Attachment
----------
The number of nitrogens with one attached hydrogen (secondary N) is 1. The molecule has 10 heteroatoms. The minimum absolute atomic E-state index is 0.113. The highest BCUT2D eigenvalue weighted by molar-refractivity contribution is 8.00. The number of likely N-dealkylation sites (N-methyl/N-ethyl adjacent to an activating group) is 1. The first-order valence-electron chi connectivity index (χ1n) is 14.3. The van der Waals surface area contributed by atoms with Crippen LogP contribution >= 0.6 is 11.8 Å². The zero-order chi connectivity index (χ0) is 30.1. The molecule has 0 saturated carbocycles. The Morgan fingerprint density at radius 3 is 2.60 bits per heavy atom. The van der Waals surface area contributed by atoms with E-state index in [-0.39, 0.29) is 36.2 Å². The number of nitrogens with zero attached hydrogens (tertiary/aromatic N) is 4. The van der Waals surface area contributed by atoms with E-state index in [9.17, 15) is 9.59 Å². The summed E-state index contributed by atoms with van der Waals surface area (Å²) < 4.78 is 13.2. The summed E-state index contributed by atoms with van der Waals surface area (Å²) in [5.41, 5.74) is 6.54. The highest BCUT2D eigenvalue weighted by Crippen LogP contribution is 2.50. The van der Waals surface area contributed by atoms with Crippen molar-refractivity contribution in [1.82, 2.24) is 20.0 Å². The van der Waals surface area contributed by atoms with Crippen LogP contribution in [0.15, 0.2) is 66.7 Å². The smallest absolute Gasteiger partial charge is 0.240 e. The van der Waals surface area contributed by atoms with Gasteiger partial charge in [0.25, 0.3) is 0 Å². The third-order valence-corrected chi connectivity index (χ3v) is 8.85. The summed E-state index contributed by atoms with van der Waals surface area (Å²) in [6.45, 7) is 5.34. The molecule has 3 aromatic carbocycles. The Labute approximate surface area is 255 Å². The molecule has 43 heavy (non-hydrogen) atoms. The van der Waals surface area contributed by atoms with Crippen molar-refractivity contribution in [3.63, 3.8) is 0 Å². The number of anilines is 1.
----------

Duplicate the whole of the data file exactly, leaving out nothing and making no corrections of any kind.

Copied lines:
The number of nitrogens with one attached hydrogen (secondary N) is 1. The molecule has 10 heteroatoms. The minimum absolute atomic E-state index is 0.113. The highest BCUT2D eigenvalue weighted by molar-refractivity contribution is 8.00. The number of likely N-dealkylation sites (N-methyl/N-ethyl adjacent to an activating group) is 1. The first-order valence-electron chi connectivity index (χ1n) is 14.3. The van der Waals surface area contributed by atoms with Crippen LogP contribution >= 0.6 is 11.8 Å². The zero-order chi connectivity index (χ0) is 30.1. The molecule has 0 saturated carbocycles. The Morgan fingerprint density at radius 3 is 2.60 bits per heavy atom. The van der Waals surface area contributed by atoms with E-state index in [-0.39, 0.29) is 36.2 Å². The number of nitrogens with zero attached hydrogens (tertiary/aromatic N) is 4. The van der Waals surface area contributed by atoms with E-state index in [9.17, 15) is 9.59 Å². The summed E-state index contributed by atoms with van der Waals surface area (Å²) < 4.78 is 13.2. The summed E-state index contributed by atoms with van der Waals surface area (Å²) in [5.41, 5.74) is 6.54. The highest BCUT2D eigenvalue weighted by Crippen LogP contribution is 2.50. The van der Waals surface area contributed by atoms with Crippen molar-refractivity contribution in [1.82, 2.24) is 20.0 Å². The van der Waals surface area contributed by atoms with Crippen LogP contribution in [0.15, 0.2) is 66.7 Å². The smallest absolute Gasteiger partial charge is 0.240 e. The van der Waals surface area contributed by atoms with Gasteiger partial charge in [0.25, 0.3) is 0 Å². The third-order valence-corrected chi connectivity index (χ3v) is 8.85. The summed E-state index contributed by atoms with van der Waals surface area (Å²) in [6.45, 7) is 5.34. The molecule has 3 aromatic carbocycles. The Labute approximate surface area is 255 Å². The molecule has 43 heavy (non-hydrogen) atoms. The van der Waals surface area contributed by atoms with Crippen molar-refractivity contribution in [3.63, 3.8) is 0 Å². The number of anilines is 1.